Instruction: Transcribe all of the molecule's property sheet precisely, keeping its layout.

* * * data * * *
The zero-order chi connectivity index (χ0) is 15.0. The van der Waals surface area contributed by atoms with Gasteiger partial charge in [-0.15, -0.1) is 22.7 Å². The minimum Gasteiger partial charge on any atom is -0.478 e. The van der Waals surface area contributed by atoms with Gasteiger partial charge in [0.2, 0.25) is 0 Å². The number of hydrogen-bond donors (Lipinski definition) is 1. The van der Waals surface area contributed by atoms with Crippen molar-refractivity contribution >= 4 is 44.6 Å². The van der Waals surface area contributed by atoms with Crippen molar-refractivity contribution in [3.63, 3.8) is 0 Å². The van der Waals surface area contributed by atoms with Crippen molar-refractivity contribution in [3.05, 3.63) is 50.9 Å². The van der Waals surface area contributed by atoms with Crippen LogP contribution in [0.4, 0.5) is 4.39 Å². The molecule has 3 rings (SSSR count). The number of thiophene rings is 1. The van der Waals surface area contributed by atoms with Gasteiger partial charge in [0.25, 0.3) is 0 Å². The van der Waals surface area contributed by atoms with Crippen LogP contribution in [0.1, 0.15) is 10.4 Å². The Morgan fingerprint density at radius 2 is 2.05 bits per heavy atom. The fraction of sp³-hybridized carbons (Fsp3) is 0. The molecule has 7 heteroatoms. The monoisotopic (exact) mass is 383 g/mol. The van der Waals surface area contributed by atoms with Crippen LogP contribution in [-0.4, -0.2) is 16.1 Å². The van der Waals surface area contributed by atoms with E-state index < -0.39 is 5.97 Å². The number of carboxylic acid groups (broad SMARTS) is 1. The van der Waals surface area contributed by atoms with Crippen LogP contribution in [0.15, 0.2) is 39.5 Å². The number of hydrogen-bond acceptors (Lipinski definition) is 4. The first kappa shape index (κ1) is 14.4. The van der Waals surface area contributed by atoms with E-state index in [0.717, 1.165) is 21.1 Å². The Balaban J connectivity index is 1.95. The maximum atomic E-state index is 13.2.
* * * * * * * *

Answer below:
The zero-order chi connectivity index (χ0) is 15.0. The van der Waals surface area contributed by atoms with Gasteiger partial charge in [-0.15, -0.1) is 22.7 Å². The minimum Gasteiger partial charge on any atom is -0.478 e. The van der Waals surface area contributed by atoms with Gasteiger partial charge in [0.2, 0.25) is 0 Å². The number of hydrogen-bond donors (Lipinski definition) is 1. The van der Waals surface area contributed by atoms with Crippen molar-refractivity contribution >= 4 is 44.6 Å². The van der Waals surface area contributed by atoms with Crippen molar-refractivity contribution in [3.63, 3.8) is 0 Å². The van der Waals surface area contributed by atoms with Crippen molar-refractivity contribution in [3.05, 3.63) is 50.9 Å². The van der Waals surface area contributed by atoms with Crippen LogP contribution in [0.4, 0.5) is 4.39 Å². The molecule has 3 rings (SSSR count). The number of thiophene rings is 1. The van der Waals surface area contributed by atoms with Gasteiger partial charge in [0.25, 0.3) is 0 Å². The van der Waals surface area contributed by atoms with Crippen LogP contribution in [0.1, 0.15) is 10.4 Å². The Morgan fingerprint density at radius 2 is 2.05 bits per heavy atom. The fraction of sp³-hybridized carbons (Fsp3) is 0. The molecule has 7 heteroatoms. The monoisotopic (exact) mass is 383 g/mol. The van der Waals surface area contributed by atoms with Crippen LogP contribution in [-0.4, -0.2) is 16.1 Å². The van der Waals surface area contributed by atoms with E-state index < -0.39 is 5.97 Å². The number of carboxylic acid groups (broad SMARTS) is 1. The van der Waals surface area contributed by atoms with Crippen LogP contribution in [0.15, 0.2) is 39.5 Å². The number of hydrogen-bond acceptors (Lipinski definition) is 4. The first kappa shape index (κ1) is 14.4. The van der Waals surface area contributed by atoms with E-state index in [0.717, 1.165) is 21.1 Å². The Balaban J connectivity index is 1.95. The maximum atomic E-state index is 13.2.